"The government's paying $700,000 and more for contractor salaries, and Sen. Coburn worries about the pay of physicians who care for wounded soldiers?" Beth Moten, AFGE's legislative and political director, asked in an emailed statement.

In an emailed response to Government Executive, Coburn said no one would disagree that federal employees should be paid adequately. "We can all agree on the importance of paying highly specialized doctors to care for wounded soldiers and veterans, or skilled engineers for their services," he said. "However, when our nation is over $14 trillion in debt and American families are struggling to make ends meet, this report begs for an explanation of why interior designers, recreation planners and other public employees are enjoying higher salaries than state governors."

Stay up-to-date with federal news alerts and analysis — Sign up for GovExec's email newsletters.
FROM OUR SPONSORS
JOIN THE DISCUSSION
Close [ x ] More from GovExec
 
 

Thank you for subscribing to newsletters from GovExec.com.
We think these reports might interest you:

  • Sponsored by Brocade

    Best of 2016 Federal Forum eBook

    Earlier this summer, Federal and tech industry leaders convened to talk security, machine learning, network modernization, DevOps, and much more at the 2016 Federal Forum. This eBook includes a useful summary highlighting the best content shared at the 2016 Federal Forum to help agencies modernize their network infrastructure.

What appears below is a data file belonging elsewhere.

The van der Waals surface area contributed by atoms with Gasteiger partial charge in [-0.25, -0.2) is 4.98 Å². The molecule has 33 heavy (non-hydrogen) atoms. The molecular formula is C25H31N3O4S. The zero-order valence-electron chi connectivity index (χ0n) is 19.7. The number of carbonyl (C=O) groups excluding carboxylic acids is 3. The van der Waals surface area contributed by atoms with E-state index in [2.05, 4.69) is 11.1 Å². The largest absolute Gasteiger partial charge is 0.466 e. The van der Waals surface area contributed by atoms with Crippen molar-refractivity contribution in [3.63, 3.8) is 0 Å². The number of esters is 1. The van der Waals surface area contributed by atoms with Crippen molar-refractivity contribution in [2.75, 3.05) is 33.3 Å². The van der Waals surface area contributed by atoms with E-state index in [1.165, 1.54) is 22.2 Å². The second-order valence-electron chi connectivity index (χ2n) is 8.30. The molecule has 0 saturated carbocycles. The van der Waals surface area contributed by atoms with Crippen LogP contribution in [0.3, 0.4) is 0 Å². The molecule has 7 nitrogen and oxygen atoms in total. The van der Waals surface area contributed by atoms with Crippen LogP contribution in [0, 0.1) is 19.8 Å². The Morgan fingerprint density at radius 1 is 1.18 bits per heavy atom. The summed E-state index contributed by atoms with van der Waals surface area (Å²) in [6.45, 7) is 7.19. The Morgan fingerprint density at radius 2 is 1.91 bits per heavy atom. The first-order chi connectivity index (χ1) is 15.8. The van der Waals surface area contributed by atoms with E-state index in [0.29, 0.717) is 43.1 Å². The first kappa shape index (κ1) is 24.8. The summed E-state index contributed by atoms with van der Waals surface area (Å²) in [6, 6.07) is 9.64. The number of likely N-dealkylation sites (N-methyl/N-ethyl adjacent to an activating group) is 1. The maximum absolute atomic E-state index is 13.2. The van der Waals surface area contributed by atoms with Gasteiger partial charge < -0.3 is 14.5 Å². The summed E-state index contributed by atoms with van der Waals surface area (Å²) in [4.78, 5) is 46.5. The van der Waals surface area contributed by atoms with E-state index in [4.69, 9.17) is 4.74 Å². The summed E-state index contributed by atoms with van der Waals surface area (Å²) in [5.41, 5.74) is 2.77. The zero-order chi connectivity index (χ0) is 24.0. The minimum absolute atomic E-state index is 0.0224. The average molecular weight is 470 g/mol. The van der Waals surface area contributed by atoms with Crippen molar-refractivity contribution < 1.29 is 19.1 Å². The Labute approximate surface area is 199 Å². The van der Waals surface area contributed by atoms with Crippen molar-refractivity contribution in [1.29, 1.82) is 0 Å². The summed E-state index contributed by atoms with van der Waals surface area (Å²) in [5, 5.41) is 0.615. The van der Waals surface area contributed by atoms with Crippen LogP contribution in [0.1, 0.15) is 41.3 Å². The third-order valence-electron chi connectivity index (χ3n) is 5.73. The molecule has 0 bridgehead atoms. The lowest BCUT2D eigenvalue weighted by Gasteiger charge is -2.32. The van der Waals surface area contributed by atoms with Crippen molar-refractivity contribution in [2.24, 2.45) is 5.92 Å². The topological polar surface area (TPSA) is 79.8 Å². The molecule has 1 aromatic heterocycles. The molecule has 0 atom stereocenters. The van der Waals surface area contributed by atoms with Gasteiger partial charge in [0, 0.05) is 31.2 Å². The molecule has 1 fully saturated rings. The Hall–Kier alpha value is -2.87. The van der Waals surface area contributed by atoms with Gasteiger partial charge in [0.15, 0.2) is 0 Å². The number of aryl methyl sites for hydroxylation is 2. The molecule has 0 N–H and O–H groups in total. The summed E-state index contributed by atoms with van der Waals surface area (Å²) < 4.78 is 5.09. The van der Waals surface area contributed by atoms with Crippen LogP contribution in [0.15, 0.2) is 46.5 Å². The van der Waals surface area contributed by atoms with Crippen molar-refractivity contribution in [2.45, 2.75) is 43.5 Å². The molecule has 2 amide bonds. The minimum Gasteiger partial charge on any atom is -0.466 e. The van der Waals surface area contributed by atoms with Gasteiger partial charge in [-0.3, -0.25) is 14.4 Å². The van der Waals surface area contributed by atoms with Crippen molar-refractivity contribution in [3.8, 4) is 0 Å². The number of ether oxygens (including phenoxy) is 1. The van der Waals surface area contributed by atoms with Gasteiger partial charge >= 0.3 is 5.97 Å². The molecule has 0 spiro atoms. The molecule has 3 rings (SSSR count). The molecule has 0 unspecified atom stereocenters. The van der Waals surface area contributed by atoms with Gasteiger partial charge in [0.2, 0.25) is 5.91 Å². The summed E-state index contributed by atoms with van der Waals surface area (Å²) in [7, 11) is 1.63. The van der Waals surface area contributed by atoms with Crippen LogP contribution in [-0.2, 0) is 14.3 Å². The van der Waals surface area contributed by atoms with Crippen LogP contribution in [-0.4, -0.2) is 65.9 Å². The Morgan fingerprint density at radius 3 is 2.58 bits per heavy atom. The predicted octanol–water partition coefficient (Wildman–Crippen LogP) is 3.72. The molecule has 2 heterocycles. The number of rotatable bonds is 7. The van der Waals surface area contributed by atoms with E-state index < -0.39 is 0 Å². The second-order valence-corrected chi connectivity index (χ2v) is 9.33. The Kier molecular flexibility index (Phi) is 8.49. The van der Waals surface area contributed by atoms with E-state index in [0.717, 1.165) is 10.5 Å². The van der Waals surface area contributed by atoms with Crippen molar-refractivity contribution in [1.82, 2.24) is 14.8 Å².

Download
  • Sponsored by CDW-G

    GBC Flash Poll Series: Merger & Acquisitions

    Download this GBC Flash Poll to learn more about federal perspectives on the impact of industry consolidation.

    Download
  • Sponsored by One Identity

    One Nation Under Guard: Securing User Identities Across State and Local Government

    In 2016, the government can expect even more sophisticated threats on the horizon, making it all the more imperative that agencies enforce proper identity and access management (IAM) practices. In order to better measure the current state of IAM at the state and local level, Government Business Council (GBC) conducted an in-depth research study of state and local employees.